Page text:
PEN America 2022 Emerging Voices Fellows Selected from Largest Applicant Pool Ever
Program Will Nurture 12 Early Career Writers Across Identities, Genres, Geographic Location
FOR IMMEDIATE RELEASE
(NEW YORK) — PEN America today announced 12 writers who have been selected as 2022 Emerging Voices Fellows from the largest applicant pool in the 26-year history of the program designed to build the diversity of the literary community. The fellows represent varied identities and backgrounds, and work in genres from poetry, fiction and fantasy to general non-fiction, science fiction, and memoir.
Jared Jackson of PEN America said: “This is a stunning cohort of Emerging Voices Fellows, whose work reveals truths about subjects from Black feminism, displacement, and Asian-American identity to parenting, the Naga diaspora, and LGBTQ themes.”
The Emerging Voices program is committed to cultivating the careers of Black writers, and those who identify as Indigenous, persons of color, LGBTQ+, immigrants, writers with disabilities, as well as living outside of urban centers. Through a focus on demystifying the path to publication, the initiative aims to reshape the literary landscape through increased diversity from underrepresented literary communities and enabling participation from writers across the country. The new fellows come from California, Colorado, Florida, Massachusetts, New Jersey, New York, Pennsylvania, South Carolina and Washington, D.C.
The 2022 Emerging Voices Fellows are: Natáhne Arrowsmith, S. Erin Batiste, Sarah Chaves, Julian Iralu, Iris Kim, Jane S. Kim, Monica Mills, Doreen Oliver, Connie Pertuz-Meza, Edythe Rodriguez, Shakeema Smalls, and Christina Tudor. Read their full biographies here.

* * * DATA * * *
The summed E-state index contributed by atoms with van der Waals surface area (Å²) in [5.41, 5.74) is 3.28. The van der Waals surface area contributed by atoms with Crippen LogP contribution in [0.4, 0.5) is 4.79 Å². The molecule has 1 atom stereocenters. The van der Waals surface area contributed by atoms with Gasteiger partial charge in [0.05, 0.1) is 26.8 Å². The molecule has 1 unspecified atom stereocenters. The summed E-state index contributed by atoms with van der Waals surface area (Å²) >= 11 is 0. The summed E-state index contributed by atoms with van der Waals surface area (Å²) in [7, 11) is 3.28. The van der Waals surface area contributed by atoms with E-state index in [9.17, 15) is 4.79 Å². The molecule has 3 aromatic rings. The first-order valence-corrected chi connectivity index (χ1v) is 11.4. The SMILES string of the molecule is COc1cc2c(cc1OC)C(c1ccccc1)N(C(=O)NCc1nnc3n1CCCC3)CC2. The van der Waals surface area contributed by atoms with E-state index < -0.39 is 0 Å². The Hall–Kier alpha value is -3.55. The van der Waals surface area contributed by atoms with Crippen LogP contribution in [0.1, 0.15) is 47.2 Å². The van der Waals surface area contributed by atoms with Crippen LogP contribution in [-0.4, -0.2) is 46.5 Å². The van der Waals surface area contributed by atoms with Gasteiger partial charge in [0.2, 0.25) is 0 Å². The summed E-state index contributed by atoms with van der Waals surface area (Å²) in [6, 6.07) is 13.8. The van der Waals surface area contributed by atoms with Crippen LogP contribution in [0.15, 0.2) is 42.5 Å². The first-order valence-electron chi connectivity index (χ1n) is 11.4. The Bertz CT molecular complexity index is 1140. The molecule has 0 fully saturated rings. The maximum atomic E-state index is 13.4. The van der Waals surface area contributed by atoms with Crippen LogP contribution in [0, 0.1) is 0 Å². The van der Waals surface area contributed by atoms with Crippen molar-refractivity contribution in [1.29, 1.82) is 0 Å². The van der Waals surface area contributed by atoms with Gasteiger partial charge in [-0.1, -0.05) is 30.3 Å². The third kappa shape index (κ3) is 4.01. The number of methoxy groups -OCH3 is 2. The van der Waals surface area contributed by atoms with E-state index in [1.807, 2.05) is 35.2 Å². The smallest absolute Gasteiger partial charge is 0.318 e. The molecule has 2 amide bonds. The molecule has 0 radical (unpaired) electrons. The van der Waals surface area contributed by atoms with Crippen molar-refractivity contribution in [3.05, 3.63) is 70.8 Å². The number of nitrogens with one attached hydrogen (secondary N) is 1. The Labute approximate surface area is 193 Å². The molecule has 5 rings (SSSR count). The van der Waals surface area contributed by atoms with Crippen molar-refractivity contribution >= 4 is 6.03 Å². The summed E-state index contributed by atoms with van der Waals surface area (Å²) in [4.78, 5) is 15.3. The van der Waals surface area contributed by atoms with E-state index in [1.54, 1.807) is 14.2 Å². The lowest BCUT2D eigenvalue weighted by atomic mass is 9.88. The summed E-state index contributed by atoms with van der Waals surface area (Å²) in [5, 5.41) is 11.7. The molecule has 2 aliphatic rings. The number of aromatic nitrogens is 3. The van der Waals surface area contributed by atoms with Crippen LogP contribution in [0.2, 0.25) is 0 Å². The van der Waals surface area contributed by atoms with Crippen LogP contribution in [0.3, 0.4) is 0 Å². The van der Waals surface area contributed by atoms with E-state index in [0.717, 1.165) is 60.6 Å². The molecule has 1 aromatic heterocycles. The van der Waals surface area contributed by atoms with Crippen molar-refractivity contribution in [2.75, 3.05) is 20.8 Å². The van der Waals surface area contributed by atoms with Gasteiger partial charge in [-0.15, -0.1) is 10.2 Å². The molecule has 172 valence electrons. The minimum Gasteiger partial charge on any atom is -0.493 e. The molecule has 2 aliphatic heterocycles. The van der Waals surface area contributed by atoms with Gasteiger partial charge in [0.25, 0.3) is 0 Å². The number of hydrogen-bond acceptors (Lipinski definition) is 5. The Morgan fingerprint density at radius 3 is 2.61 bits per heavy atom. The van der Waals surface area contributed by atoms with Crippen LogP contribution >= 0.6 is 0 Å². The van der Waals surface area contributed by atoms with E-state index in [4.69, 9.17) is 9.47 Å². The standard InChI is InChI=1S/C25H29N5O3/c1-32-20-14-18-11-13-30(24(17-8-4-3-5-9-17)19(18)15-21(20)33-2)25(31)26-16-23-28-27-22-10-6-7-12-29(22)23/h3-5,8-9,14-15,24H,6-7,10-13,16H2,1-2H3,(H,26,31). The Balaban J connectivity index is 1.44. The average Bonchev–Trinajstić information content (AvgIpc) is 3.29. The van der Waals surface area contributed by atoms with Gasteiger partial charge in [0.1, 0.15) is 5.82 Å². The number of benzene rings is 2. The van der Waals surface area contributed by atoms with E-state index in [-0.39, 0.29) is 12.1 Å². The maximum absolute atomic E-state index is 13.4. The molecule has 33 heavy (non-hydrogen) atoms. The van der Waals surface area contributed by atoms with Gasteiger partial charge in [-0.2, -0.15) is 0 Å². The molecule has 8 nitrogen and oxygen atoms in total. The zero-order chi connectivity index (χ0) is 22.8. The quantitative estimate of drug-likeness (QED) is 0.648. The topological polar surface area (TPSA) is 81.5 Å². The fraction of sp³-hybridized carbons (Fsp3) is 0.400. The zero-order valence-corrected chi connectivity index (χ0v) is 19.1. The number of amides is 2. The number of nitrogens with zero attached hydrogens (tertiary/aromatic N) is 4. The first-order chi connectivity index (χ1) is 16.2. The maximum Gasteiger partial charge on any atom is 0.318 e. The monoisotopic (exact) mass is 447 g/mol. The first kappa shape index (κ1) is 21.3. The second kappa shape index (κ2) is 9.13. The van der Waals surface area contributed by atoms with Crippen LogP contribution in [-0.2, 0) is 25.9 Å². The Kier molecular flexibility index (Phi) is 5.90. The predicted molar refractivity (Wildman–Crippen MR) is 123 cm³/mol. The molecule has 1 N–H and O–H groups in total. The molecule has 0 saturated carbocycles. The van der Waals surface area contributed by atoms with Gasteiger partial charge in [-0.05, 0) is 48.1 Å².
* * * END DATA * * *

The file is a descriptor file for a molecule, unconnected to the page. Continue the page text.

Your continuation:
The fellows will be paired with this year’s mentors, established writers, who include: Kristen Arnett, Reyna Grande, Leslie Jamison, Crystal Hana Kim, Roya Marsh, Porsha Olayiwola, José Olivarez, Tochi Onyebuchi, Margaret Wilkerson Sexton, Evie Shockley, Phuc Tran, and David Heska Wanbli Weiden.
Among the judges on this year’s final selection committee were writer and fiction editor at The Rumpus, Kelsey Norris; literary agent at Aevitas Creative Management, Sarah Bowlin; poet, writer, and author of the novel-in-verse Dreaming of You, Melissa Lozada-Oliva; and producer, professor, and author of Down Along with That Devil’s Bones: A Reckoning with Monuments, Memory, and the Legacy of White Supremacy, Connor Towne O’Neill.
Each fellow will receive a $1,500 stipend and a five-month immersive mentorship program that includes virtually accessible creative writing workshops, visits from publishing professionals, and workshops that emphasize the business of books. In addition, they receive a professional headshot and a complimentary one-year membership in PEN America.
With support from PEN America’s network of agents, editors, publishers, partner organizations, and outlets, a distinguished Emerging Voices Advisory Committee, and a devoted community of former Emerging Voices fellows, the program grew from PEN America Los Angeles’s forum “Writing the Immigrant Experience,” held at the Los Angeles Central Library in March 1994, which explored the experiences of first- and second-generation immigrant writers. In 1996, PEN America Los Angeles initiated Emerging Voices as a mentorship program designed to provide professional resources to writers seeking financial and creative support to pursue their craft professionally.
About PEN America
PEN America stands at the intersection of literature and human rights to protect open expression in the United States and worldwide. We champion the freedom to write, recognizing the power of the word to transform the world. Our mission is to unite writers and their allies to celebrate creative expression and defend the liberties that make it possible. Learn more at pen.org.
Contact: Suzanne Trimel, [email protected], 201-247-5057